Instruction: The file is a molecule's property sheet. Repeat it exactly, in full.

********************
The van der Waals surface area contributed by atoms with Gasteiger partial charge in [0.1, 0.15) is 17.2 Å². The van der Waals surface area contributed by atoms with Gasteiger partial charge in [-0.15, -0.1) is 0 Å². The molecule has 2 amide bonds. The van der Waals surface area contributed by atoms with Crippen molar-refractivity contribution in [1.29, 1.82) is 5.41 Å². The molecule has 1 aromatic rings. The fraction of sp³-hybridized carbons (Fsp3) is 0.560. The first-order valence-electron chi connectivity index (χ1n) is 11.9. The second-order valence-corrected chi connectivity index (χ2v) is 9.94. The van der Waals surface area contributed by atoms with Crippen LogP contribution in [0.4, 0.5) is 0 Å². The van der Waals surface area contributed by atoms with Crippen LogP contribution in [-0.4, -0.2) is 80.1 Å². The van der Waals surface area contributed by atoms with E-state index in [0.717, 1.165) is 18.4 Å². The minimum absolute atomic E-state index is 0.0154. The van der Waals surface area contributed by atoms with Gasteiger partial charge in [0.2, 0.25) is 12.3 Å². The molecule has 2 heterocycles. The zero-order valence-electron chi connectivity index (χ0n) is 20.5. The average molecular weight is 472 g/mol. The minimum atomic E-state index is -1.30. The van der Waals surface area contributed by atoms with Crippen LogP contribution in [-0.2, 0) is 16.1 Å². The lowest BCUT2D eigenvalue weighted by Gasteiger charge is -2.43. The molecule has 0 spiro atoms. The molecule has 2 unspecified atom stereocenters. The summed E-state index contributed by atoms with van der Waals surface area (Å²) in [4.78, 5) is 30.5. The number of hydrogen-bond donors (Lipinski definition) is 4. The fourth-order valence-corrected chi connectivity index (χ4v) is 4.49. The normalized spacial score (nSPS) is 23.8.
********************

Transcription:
The van der Waals surface area contributed by atoms with Gasteiger partial charge in [0.1, 0.15) is 17.2 Å². The van der Waals surface area contributed by atoms with Gasteiger partial charge in [-0.15, -0.1) is 0 Å². The molecule has 2 amide bonds. The van der Waals surface area contributed by atoms with Crippen molar-refractivity contribution in [1.29, 1.82) is 5.41 Å². The molecule has 1 aromatic rings. The fraction of sp³-hybridized carbons (Fsp3) is 0.560. The first-order valence-electron chi connectivity index (χ1n) is 11.9. The second-order valence-corrected chi connectivity index (χ2v) is 9.94. The van der Waals surface area contributed by atoms with Crippen LogP contribution in [0.4, 0.5) is 0 Å². The van der Waals surface area contributed by atoms with Crippen LogP contribution in [-0.4, -0.2) is 80.1 Å². The van der Waals surface area contributed by atoms with E-state index in [0.717, 1.165) is 18.4 Å². The minimum absolute atomic E-state index is 0.0154. The van der Waals surface area contributed by atoms with Gasteiger partial charge in [0.2, 0.25) is 12.3 Å². The molecule has 2 heterocycles. The zero-order valence-electron chi connectivity index (χ0n) is 20.5. The average molecular weight is 472 g/mol. The minimum atomic E-state index is -1.30. The van der Waals surface area contributed by atoms with Crippen LogP contribution in [-0.2, 0) is 16.1 Å². The lowest BCUT2D eigenvalue weighted by Gasteiger charge is -2.43. The molecule has 0 spiro atoms. The molecule has 2 unspecified atom stereocenters. The summed E-state index contributed by atoms with van der Waals surface area (Å²) in [4.78, 5) is 30.5. The number of hydrogen-bond donors (Lipinski definition) is 4. The fourth-order valence-corrected chi connectivity index (χ4v) is 4.49. The normalized spacial score (nSPS) is 23.8.